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Nintendo DS Review: Teenage Mutant Ninja Turtles: Arcade Attack

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TMNT Arcade Attack assumes you have a vision problem, and a severe one at that. The design necessitates that as you walk right, the game must come to a complete stop to indicate new enemies in the area, and pan in so you can see who has shown up.

It’s likely to be the same group of foes you fought one screen prior, but it is nice to see a game sticking to its guns and remaining consistently stupid instead of sporadically so. The constant stoppages are not only mind-numbingly dumb, they stop the already lackluster pacing down to a crawl.

Part of the joy generated by a beat-em-up is speed, pushing forward, pulling off powerful, accurate combos that generate a sense that you have the upper hand. The Turtles here do have the advantage. The problem is the player does not.

An awkward, needlessly slanted camera crams the action onto a small area, causing a forced AI (or second human player) partner to consistently get in the way of seeing things. Maybe the camera is a way for the level design to be hidden, although “level design” is used loosely.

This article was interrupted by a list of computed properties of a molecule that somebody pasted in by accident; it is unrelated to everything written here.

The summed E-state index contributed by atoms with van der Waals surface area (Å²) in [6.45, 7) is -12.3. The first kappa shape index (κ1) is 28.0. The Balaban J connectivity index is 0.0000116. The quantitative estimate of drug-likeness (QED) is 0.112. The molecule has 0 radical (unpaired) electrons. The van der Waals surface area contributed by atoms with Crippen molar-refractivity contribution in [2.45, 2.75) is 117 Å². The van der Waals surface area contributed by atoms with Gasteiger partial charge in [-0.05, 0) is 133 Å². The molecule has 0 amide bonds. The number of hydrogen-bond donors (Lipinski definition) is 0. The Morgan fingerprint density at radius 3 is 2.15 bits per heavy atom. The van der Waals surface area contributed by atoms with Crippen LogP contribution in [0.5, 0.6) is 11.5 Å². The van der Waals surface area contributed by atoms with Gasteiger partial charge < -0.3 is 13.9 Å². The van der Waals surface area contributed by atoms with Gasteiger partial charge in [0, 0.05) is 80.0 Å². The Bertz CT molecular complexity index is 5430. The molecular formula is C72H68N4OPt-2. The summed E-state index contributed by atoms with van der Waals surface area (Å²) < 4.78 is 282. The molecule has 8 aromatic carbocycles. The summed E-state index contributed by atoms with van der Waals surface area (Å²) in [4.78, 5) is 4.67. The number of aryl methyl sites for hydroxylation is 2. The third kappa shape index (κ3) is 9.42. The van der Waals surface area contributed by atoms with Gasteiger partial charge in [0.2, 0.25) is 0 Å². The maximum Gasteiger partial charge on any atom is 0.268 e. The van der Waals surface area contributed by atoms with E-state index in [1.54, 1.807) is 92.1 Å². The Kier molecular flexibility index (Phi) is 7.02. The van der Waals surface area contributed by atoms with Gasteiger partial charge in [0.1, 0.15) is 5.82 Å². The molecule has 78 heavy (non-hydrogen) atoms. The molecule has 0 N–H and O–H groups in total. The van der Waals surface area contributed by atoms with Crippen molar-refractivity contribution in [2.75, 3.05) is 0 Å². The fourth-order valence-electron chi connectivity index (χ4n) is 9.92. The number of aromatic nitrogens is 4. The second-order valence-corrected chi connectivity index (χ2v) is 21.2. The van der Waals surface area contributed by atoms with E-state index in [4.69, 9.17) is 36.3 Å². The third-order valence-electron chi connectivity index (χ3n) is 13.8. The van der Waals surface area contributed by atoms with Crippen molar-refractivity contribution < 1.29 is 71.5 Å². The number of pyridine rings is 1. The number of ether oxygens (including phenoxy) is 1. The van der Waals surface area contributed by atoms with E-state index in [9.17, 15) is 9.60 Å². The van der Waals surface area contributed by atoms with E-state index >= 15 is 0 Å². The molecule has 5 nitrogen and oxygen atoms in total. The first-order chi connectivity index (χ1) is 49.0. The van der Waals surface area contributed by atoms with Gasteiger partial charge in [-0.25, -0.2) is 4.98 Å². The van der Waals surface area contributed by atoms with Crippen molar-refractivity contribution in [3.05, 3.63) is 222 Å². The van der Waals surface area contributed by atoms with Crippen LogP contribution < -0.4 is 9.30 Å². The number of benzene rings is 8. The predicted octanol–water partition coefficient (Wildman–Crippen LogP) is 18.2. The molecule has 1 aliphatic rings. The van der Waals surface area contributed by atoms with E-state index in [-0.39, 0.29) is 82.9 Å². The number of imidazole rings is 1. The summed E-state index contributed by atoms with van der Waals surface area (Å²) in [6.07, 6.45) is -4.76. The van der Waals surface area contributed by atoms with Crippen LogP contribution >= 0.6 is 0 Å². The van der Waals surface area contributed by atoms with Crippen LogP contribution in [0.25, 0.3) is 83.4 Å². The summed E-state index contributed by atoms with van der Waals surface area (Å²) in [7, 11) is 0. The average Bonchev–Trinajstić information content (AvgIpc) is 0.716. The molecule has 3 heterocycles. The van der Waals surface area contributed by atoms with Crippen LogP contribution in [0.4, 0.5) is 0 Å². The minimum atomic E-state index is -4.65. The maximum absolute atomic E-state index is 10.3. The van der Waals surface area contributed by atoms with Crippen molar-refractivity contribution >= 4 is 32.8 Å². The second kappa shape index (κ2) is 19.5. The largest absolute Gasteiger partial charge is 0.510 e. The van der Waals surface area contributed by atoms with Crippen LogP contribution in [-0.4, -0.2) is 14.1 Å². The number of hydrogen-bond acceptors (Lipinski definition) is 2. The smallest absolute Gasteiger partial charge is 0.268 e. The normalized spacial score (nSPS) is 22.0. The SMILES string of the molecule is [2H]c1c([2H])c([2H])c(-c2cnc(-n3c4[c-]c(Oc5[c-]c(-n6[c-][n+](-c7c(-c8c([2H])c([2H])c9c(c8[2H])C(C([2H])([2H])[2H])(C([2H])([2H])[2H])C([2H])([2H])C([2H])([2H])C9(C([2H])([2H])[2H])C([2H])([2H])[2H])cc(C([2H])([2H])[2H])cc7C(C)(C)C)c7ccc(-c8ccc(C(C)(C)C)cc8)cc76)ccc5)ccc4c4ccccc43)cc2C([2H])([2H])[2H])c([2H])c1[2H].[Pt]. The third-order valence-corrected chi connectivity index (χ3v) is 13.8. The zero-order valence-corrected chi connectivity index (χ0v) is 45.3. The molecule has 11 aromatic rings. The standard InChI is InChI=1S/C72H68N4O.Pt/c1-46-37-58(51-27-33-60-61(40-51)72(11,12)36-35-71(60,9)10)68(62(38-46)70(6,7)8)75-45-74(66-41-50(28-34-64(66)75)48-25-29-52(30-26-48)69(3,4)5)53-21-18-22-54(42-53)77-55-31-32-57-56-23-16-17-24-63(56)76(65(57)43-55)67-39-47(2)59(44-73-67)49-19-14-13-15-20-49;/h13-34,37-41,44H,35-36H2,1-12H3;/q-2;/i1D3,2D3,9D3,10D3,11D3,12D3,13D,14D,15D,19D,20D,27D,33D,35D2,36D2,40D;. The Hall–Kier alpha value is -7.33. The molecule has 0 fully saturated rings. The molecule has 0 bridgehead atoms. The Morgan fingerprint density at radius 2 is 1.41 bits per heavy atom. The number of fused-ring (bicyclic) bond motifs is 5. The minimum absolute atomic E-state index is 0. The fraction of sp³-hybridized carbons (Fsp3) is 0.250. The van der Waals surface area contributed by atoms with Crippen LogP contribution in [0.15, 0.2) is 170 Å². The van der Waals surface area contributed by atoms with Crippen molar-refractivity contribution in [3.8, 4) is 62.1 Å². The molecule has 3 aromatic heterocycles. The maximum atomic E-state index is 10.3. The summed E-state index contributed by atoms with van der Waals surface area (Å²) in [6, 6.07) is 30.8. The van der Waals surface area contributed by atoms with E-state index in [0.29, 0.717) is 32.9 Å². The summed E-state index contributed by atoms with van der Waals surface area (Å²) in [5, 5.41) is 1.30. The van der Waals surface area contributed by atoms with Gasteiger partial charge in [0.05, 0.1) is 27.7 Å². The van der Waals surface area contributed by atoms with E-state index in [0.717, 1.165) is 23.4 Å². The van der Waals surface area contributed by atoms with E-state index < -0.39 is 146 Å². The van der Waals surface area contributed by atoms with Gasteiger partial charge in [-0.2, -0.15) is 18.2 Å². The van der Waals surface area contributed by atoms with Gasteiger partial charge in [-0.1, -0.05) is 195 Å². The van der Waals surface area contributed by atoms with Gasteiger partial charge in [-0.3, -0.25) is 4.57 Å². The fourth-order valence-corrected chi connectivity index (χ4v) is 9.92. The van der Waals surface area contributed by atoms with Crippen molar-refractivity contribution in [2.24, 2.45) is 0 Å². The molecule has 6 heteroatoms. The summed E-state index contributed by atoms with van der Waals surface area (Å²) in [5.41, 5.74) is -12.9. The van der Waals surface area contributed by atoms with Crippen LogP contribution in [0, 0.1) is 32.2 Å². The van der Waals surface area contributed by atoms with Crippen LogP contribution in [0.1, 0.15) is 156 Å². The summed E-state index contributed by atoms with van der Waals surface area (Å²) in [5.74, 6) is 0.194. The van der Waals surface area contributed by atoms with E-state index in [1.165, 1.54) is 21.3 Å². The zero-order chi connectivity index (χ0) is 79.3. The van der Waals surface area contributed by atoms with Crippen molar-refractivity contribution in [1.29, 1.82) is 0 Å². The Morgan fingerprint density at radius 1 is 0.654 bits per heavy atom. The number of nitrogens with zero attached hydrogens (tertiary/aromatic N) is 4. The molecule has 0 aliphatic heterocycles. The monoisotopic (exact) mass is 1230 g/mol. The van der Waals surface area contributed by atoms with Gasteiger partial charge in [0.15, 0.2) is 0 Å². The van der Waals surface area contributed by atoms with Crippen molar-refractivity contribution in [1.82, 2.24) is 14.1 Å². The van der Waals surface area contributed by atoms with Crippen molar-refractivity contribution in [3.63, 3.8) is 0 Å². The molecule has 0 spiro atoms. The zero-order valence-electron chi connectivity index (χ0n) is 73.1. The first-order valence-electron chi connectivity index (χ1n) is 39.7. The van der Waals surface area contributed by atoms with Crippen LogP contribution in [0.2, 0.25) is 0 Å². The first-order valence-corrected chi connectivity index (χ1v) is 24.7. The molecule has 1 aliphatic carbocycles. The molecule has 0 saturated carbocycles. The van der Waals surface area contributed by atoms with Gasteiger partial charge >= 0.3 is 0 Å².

Each stage is literally a straight walk to the right. There are no ledges, no obstacles (aside from items that can be picked up), and no change of perspective for the entirety of the game. The only design shift is that of the backgrounds which in no way impact in the gameplay.

Arcade Attack is the first title in a long line of Turtles game to let the TMNT pick up weapons. While they come equipped with their trademark means of assault, Leonardo can now pick up a stop sign to slam a foot soldier or street thug over the head multiple times. Apparently, the two razor sharp metallic blades strapped into the holders on his back are just for show, and hitting someone in the face with a stop sign is far more effective than cutting them in half.

It’s bad enough Arcade Attack thinks you’re blind, but it must think you’re stupid by trying that needless gimmick.

Teenage Mutant Ninja Turtles: Arcade Attack is rated E10+ (Everyone 10 and older) by the ESRB for Cartoon Violence.


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About Matt Paprocki

Matt Paprocki has critiqued home media and video games for 13 years and is the reviews editor for Pulp365.com. His current passion project is the technically minded DoBlu.com. You can read Matt's body of work via his personal WordPress blog, and follow him on Twitter @Matt_Paprocki.